§ Other types of homicides, such as negligent manslaughter, are not included in this category, because they are not
tracked as part of the Uniform Crime Reporting Program. UNITED STATES DEP’T OF JUSTICE, FEDERAL BUREAU OF
INVESTIGATION, CRIME IN THE UNITED STATES, 2015: MURDER (2016), https://ucr.fbi.gov/crime-in-the-
u.s/2015/crime-in-the-u.s.-2015/offenses-known-to-law-enforcement/murder.

BRENNAN CENTER FOR JUSTICE | 8
Key findings:

 After peaking in 1991 at 9.8 murders per 100,000, the national murder rate remains near the bottom
of a 25-year trend. In 2016, the estimated murder rate was 5.3 per 100,000, a decline of 46 percent.
The murder rate in the 30 largest cities has fallen faster than the national rate, declining by more than
60 percent since 1991, from 28.8 to 11.4 killings per 100,000 people.
 The national murder rate rose 10 percent in 2015, to 4.9 per 100,000, and is estimated to increase by
around 8 percent in 2016 to 5.3. These increases place the national murder rate around 2008 levels.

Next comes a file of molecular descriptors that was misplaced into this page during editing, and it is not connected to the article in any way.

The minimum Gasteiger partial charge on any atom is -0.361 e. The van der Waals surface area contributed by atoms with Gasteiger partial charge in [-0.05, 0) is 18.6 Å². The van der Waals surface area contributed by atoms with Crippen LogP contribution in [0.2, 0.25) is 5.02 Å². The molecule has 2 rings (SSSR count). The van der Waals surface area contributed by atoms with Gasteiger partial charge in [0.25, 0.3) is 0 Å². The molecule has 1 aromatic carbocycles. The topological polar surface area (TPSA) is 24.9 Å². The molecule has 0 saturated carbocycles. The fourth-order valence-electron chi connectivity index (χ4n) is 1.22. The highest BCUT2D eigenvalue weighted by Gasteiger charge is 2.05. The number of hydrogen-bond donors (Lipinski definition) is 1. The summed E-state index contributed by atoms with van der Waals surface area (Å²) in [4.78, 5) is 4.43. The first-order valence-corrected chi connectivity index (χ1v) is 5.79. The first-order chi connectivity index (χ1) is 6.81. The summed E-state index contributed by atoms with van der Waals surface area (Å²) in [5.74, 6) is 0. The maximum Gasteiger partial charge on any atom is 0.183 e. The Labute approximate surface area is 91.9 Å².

In the 30 largest cities, murder rates rose by 13.2 percent in 2015, and 14 percent in 2016. Even so,
today’s “inner cities” are safer than at almost any point in the past.
 Rising murder rates in large cities have also been highly concentrated. In 2015, more than half the
increase in murders in the 30 largest cities (51.8 percent) was caused by Baltimore, Chicago, and
Washington, D.C. In 2016, killings in Chicago accounted for nearly half (43.7 percent) of the
increase. This is indicative of localized problems in some cities, but not evidence of a national crime
wave.
 Like overall crime and violent crime, the murder rate has not declined evenly. It fell rapidly from